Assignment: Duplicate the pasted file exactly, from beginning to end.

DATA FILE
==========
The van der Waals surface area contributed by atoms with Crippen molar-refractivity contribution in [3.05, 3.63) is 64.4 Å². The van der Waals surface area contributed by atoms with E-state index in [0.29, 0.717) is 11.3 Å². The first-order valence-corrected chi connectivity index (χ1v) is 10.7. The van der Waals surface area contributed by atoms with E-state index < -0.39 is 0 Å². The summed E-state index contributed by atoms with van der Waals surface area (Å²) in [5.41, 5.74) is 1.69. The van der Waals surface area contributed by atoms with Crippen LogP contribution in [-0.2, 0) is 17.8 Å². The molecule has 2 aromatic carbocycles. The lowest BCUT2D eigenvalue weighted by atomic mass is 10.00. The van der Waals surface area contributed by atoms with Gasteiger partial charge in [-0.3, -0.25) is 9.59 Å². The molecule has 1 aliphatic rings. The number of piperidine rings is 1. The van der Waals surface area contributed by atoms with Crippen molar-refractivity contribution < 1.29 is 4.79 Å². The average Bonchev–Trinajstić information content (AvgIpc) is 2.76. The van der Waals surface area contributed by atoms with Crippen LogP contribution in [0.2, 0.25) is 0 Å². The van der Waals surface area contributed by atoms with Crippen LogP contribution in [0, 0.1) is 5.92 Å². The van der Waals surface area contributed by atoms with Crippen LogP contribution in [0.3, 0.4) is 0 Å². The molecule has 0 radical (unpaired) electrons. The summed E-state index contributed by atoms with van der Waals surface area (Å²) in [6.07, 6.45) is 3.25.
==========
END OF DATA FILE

The van der Waals surface area contributed by atoms with Crippen molar-refractivity contribution in [3.05, 3.63) is 64.4 Å². The van der Waals surface area contributed by atoms with E-state index in [0.29, 0.717) is 11.3 Å². The first-order valence-corrected chi connectivity index (χ1v) is 10.7. The van der Waals surface area contributed by atoms with E-state index < -0.39 is 0 Å². The summed E-state index contributed by atoms with van der Waals surface area (Å²) in [5.41, 5.74) is 1.69. The van der Waals surface area contributed by atoms with Crippen LogP contribution in [-0.2, 0) is 17.8 Å². The molecule has 2 aromatic carbocycles. The lowest BCUT2D eigenvalue weighted by atomic mass is 10.00. The van der Waals surface area contributed by atoms with Gasteiger partial charge in [-0.3, -0.25) is 9.59 Å². The molecule has 1 aliphatic rings. The number of piperidine rings is 1. The van der Waals surface area contributed by atoms with Crippen molar-refractivity contribution < 1.29 is 4.79 Å². The average Bonchev–Trinajstić information content (AvgIpc) is 2.76. The van der Waals surface area contributed by atoms with Crippen LogP contribution in [0.2, 0.25) is 0 Å². The van der Waals surface area contributed by atoms with Crippen LogP contribution in [0, 0.1) is 5.92 Å². The van der Waals surface area contributed by atoms with Crippen LogP contribution in [0.3, 0.4) is 0 Å². The molecule has 0 radical (unpaired) electrons. The summed E-state index contributed by atoms with van der Waals surface area (Å²) in [6.07, 6.45) is 3.25.